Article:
Friday, January 16, 2009

Do You Have Too Many "Cars" In Your Product Line?

Can you guess how many car and truck models are sold by General Motors, Ford, and Chrysler? According to a recent New York Times article, there are 112 models spread out among 15 brands in the United States.

On the other hand, Toyota, Honda, and Nissan - the top three import automakers - have about half as many options with 58 models and only seven brands.

When the vehicle market was thriving, the automaker's strategy was to create a car for every price range and every purpose. This glut of product options is one of the main reasons American car companies are losing so much money. Vehicle sales have slumped to their lowest point in 15 years.

Now, with high gas prices and an economic recession, the car makers are suffering. Two things they should have proactively done a long time ago: 1) Work toward creating more energy efficient and environmentally friendly vehicles. 2) Weed out the redundant models with low sales and concentrate on the strong models.

How can you, as a marketer, learn from what's happening to the auto industry and apply it to your marketing programs? Here are some points to consider:

Focus on your core products and services.
As a marketing professional, decisions about your company's product and service offering may be beyond your control. However, if you do have a say in your product mix, now is the time to evaluate the performance and usefulness of each product or service. Are there less successful products you can eliminate? Do you have products that overlap each other in features and benefits? For instance, GM dropped the Oldsmobile brand because models were so similar to Buick and Pontiac.

Weed out lagging marketing programs.
Along the same lines as cutting the under-performing car models, you may want to think about dropping any lagging marketing programs. Do you have marketing programs that are only breaking even? Or could you eliminate a portion of a program? For example, automakers are finding that credit card rewards programs are not as successful as in past years. Consumers have become less brand loyal and many are keeping vehicles longer before trading. Now is the time to consider other ways to promote brand loyalty.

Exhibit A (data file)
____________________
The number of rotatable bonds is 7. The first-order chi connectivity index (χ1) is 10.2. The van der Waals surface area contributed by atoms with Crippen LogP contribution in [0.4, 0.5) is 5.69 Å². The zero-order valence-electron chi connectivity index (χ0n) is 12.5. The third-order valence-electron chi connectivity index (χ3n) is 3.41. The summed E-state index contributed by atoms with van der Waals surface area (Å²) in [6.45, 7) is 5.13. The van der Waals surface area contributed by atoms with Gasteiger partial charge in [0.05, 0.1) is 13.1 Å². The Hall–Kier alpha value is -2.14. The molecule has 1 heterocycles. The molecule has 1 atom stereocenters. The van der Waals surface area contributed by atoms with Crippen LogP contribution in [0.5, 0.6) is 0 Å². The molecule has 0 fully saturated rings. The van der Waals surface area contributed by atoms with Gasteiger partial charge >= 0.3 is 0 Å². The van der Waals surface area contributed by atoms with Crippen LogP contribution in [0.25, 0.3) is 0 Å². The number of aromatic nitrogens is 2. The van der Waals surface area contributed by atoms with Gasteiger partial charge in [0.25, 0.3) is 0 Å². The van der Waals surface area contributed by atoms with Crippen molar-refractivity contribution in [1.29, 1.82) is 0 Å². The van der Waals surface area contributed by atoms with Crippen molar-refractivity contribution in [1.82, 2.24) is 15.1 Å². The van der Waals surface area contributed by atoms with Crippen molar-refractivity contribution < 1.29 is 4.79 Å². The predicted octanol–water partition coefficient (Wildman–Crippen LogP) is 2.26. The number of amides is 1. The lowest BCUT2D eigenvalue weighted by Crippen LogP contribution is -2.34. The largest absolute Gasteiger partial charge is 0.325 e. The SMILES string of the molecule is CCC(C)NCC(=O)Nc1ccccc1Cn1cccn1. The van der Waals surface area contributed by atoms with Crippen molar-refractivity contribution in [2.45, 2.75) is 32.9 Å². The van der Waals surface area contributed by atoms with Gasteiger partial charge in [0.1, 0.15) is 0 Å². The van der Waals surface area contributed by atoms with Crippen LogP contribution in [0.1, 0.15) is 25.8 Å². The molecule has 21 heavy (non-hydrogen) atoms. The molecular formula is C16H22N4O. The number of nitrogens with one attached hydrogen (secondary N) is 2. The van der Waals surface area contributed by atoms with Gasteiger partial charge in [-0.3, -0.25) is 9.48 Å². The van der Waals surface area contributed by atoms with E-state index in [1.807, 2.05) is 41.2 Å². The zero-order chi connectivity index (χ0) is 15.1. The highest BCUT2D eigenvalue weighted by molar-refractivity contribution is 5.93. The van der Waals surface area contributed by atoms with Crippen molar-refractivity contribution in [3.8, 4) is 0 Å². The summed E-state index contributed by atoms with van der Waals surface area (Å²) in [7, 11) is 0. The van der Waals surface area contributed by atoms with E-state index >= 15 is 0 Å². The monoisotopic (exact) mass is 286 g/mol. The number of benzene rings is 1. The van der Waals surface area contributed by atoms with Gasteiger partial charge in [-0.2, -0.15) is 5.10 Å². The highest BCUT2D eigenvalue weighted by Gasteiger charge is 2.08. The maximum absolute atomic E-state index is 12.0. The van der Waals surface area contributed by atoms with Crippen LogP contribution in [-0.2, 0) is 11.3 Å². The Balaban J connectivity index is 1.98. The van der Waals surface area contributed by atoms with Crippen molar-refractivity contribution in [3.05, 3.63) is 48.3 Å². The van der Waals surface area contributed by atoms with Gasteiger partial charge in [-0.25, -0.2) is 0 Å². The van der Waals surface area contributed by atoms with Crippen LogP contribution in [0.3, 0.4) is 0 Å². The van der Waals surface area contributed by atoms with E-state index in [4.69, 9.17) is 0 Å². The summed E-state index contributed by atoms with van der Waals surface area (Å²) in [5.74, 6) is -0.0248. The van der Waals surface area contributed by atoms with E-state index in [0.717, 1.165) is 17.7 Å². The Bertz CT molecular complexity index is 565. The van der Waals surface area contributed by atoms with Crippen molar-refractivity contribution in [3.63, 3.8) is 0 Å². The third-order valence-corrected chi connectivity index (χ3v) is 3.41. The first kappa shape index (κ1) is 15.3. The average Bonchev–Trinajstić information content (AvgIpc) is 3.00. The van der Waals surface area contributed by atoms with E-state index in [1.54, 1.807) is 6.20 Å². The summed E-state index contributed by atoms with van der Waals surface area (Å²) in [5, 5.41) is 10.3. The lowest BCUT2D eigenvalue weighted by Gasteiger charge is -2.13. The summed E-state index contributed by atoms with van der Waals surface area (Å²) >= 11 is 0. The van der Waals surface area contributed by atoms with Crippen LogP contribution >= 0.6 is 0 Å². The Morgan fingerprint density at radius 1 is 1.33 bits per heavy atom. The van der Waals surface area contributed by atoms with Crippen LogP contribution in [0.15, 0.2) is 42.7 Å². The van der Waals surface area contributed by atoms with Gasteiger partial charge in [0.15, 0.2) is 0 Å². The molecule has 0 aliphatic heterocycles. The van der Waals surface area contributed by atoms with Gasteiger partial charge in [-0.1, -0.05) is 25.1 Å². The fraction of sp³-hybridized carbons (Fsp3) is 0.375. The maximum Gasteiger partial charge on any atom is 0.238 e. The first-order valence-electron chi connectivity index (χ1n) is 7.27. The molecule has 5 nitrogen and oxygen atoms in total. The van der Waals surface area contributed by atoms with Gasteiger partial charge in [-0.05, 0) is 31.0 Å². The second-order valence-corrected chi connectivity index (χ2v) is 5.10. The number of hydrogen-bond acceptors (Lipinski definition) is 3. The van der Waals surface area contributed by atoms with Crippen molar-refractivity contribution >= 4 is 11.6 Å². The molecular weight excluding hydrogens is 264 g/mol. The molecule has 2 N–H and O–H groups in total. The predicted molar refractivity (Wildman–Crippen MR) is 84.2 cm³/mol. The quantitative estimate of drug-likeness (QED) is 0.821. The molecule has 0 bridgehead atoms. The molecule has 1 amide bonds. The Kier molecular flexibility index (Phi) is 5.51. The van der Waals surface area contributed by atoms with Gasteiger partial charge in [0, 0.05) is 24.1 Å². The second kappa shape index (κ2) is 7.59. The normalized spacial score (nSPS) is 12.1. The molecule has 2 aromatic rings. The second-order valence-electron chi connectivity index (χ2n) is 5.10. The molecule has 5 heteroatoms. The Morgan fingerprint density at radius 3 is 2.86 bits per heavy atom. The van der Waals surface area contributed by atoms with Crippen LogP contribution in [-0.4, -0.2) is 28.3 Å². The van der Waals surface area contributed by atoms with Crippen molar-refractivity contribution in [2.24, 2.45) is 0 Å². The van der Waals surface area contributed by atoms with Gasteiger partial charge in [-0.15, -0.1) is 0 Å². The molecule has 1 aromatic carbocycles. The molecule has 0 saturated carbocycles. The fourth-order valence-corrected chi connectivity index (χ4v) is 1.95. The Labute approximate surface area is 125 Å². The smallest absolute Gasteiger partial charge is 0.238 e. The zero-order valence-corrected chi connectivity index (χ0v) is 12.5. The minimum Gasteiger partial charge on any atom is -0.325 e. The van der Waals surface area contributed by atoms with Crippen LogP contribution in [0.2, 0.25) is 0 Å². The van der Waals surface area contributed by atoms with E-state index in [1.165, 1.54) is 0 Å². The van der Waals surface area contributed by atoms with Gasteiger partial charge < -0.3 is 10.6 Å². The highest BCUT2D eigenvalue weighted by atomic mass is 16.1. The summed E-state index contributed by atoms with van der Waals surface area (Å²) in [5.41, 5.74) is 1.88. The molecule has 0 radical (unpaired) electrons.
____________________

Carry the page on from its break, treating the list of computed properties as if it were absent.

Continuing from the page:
Narrow your message.
During uncertain economic times, it's more important than ever to make sure you're conveying a focused and compelling message. You need to speak to the concerns and motives of your customers and prospects. Consumers are more interested in making purchases they need and can justify, rather than feeling like they are buying frivolous or excessive items. For instance, in recent years automakers have promoted brands as being status symbols or "having the biggest SUV on the block." A more updated message might focus on "being more environmentally conscious" or "a good value for your family's needs."

Consider your tone.
You may want to consider a more serious, comforting tone. Rather than making extreme, emotional claims, it's time for a rational, sincere approach. While car makers used to make extreme fantasy claims about a racy car or powerful truck transforming the life of the owner, now they're realizing the need to focus on value, safety, gas mileage, and overall performance.

Be proactive and try something new.
Once you weed out the unproductive products or marketing programs, it's time to think about doing something new. Automakers are reactive rather than proactive. They are finally reacting to the fact that Americans no longer want hundreds of mediocre car models and would be happier with fewer, more interesting models. Automakers are also realizing that consumers want more fuel efficient, affordable vehicles. Think about what you can do to offer something new and better for your customers.

As people switch from rampant spending to more considered purchases, you can modify your products, services or messages to meet their needs.